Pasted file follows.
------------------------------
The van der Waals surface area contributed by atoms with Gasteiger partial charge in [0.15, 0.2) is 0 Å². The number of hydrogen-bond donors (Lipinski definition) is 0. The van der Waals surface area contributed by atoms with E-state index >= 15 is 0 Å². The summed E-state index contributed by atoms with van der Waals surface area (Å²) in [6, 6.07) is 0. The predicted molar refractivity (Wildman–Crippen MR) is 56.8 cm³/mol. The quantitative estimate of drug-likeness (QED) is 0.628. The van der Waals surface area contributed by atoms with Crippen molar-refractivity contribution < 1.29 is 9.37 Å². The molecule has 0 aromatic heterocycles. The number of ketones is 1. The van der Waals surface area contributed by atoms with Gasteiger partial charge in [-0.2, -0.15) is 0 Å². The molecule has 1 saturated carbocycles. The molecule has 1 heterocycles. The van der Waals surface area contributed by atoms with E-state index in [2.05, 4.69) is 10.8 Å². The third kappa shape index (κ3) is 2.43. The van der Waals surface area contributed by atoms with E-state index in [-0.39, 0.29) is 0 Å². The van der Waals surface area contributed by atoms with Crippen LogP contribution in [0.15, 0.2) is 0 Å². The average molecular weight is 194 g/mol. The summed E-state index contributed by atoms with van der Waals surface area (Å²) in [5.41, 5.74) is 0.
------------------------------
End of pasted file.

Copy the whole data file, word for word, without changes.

The van der Waals surface area contributed by atoms with Gasteiger partial charge in [0.15, 0.2) is 0 Å². The number of hydrogen-bond donors (Lipinski definition) is 0. The van der Waals surface area contributed by atoms with E-state index >= 15 is 0 Å². The summed E-state index contributed by atoms with van der Waals surface area (Å²) in [6, 6.07) is 0. The predicted molar refractivity (Wildman–Crippen MR) is 56.8 cm³/mol. The quantitative estimate of drug-likeness (QED) is 0.628. The van der Waals surface area contributed by atoms with Crippen molar-refractivity contribution < 1.29 is 9.37 Å². The molecule has 0 aromatic heterocycles. The number of ketones is 1. The van der Waals surface area contributed by atoms with Gasteiger partial charge in [-0.2, -0.15) is 0 Å². The molecule has 1 saturated carbocycles. The molecule has 1 heterocycles. The van der Waals surface area contributed by atoms with E-state index in [2.05, 4.69) is 10.8 Å². The third kappa shape index (κ3) is 2.43. The van der Waals surface area contributed by atoms with E-state index in [-0.39, 0.29) is 0 Å². The van der Waals surface area contributed by atoms with Crippen LogP contribution in [0.15, 0.2) is 0 Å². The average molecular weight is 194 g/mol. The summed E-state index contributed by atoms with van der Waals surface area (Å²) in [5.41, 5.74) is 0.